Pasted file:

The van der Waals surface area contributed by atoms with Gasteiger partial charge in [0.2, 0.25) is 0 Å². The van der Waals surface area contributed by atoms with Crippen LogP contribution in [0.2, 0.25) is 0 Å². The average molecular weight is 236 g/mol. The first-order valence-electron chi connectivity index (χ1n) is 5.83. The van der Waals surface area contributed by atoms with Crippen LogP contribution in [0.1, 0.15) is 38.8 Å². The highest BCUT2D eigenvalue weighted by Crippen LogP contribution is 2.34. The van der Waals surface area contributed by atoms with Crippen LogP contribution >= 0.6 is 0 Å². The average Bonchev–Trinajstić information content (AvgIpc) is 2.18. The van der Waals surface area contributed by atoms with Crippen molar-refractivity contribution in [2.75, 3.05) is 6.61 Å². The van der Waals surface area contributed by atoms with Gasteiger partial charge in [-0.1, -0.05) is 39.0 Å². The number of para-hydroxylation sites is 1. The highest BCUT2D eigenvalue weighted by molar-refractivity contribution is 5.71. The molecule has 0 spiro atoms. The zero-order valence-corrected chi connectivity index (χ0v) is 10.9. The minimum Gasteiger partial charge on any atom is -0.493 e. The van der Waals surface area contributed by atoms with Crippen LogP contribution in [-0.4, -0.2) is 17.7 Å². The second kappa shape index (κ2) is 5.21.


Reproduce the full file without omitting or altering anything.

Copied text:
The van der Waals surface area contributed by atoms with Gasteiger partial charge in [0.2, 0.25) is 0 Å². The van der Waals surface area contributed by atoms with Crippen LogP contribution in [0.2, 0.25) is 0 Å². The average molecular weight is 236 g/mol. The first-order valence-electron chi connectivity index (χ1n) is 5.83. The van der Waals surface area contributed by atoms with Crippen LogP contribution in [0.1, 0.15) is 38.8 Å². The highest BCUT2D eigenvalue weighted by Crippen LogP contribution is 2.34. The van der Waals surface area contributed by atoms with Crippen LogP contribution >= 0.6 is 0 Å². The average Bonchev–Trinajstić information content (AvgIpc) is 2.18. The van der Waals surface area contributed by atoms with Crippen molar-refractivity contribution in [2.75, 3.05) is 6.61 Å². The van der Waals surface area contributed by atoms with Gasteiger partial charge in [-0.1, -0.05) is 39.0 Å². The number of para-hydroxylation sites is 1. The highest BCUT2D eigenvalue weighted by molar-refractivity contribution is 5.71. The molecule has 0 spiro atoms. The zero-order valence-corrected chi connectivity index (χ0v) is 10.9. The minimum Gasteiger partial charge on any atom is -0.493 e. The van der Waals surface area contributed by atoms with Crippen LogP contribution in [-0.4, -0.2) is 17.7 Å². The second kappa shape index (κ2) is 5.21.